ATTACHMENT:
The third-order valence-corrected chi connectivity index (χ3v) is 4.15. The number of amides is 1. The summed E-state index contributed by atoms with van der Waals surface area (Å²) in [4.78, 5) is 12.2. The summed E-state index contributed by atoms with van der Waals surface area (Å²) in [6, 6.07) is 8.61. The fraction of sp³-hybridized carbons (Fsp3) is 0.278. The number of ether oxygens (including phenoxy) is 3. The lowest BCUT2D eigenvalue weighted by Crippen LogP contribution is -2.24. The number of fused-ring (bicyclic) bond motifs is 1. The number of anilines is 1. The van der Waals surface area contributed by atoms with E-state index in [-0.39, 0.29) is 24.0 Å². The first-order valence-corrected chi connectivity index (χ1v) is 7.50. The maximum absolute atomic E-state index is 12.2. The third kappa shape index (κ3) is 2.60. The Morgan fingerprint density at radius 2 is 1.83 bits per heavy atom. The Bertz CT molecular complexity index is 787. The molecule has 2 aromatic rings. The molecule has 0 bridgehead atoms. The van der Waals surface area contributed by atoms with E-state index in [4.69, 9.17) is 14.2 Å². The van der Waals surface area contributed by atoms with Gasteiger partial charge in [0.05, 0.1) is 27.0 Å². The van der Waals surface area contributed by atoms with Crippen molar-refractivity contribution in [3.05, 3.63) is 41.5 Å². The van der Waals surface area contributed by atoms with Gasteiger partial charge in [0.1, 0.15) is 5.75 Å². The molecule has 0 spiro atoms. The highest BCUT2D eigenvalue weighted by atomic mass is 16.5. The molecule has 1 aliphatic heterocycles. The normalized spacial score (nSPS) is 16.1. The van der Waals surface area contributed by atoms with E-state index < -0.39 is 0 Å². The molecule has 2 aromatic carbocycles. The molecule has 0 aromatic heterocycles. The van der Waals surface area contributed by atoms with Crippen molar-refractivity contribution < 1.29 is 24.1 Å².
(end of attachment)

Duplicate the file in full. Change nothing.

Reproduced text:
The third-order valence-corrected chi connectivity index (χ3v) is 4.15. The number of amides is 1. The summed E-state index contributed by atoms with van der Waals surface area (Å²) in [4.78, 5) is 12.2. The summed E-state index contributed by atoms with van der Waals surface area (Å²) in [6, 6.07) is 8.61. The fraction of sp³-hybridized carbons (Fsp3) is 0.278. The number of ether oxygens (including phenoxy) is 3. The lowest BCUT2D eigenvalue weighted by Crippen LogP contribution is -2.24. The number of fused-ring (bicyclic) bond motifs is 1. The number of anilines is 1. The van der Waals surface area contributed by atoms with E-state index in [-0.39, 0.29) is 24.0 Å². The first-order valence-corrected chi connectivity index (χ1v) is 7.50. The maximum absolute atomic E-state index is 12.2. The third kappa shape index (κ3) is 2.60. The Morgan fingerprint density at radius 2 is 1.83 bits per heavy atom. The Bertz CT molecular complexity index is 787. The molecule has 2 aromatic rings. The molecule has 0 bridgehead atoms. The van der Waals surface area contributed by atoms with E-state index in [4.69, 9.17) is 14.2 Å². The van der Waals surface area contributed by atoms with Gasteiger partial charge in [0.05, 0.1) is 27.0 Å². The van der Waals surface area contributed by atoms with Crippen molar-refractivity contribution in [3.05, 3.63) is 41.5 Å². The van der Waals surface area contributed by atoms with Gasteiger partial charge in [0.1, 0.15) is 5.75 Å². The molecule has 0 spiro atoms. The highest BCUT2D eigenvalue weighted by atomic mass is 16.5. The molecule has 1 aliphatic heterocycles. The normalized spacial score (nSPS) is 16.1. The van der Waals surface area contributed by atoms with E-state index < -0.39 is 0 Å². The molecule has 2 aromatic carbocycles. The molecule has 0 aromatic heterocycles. The van der Waals surface area contributed by atoms with Crippen molar-refractivity contribution < 1.29 is 24.1 Å².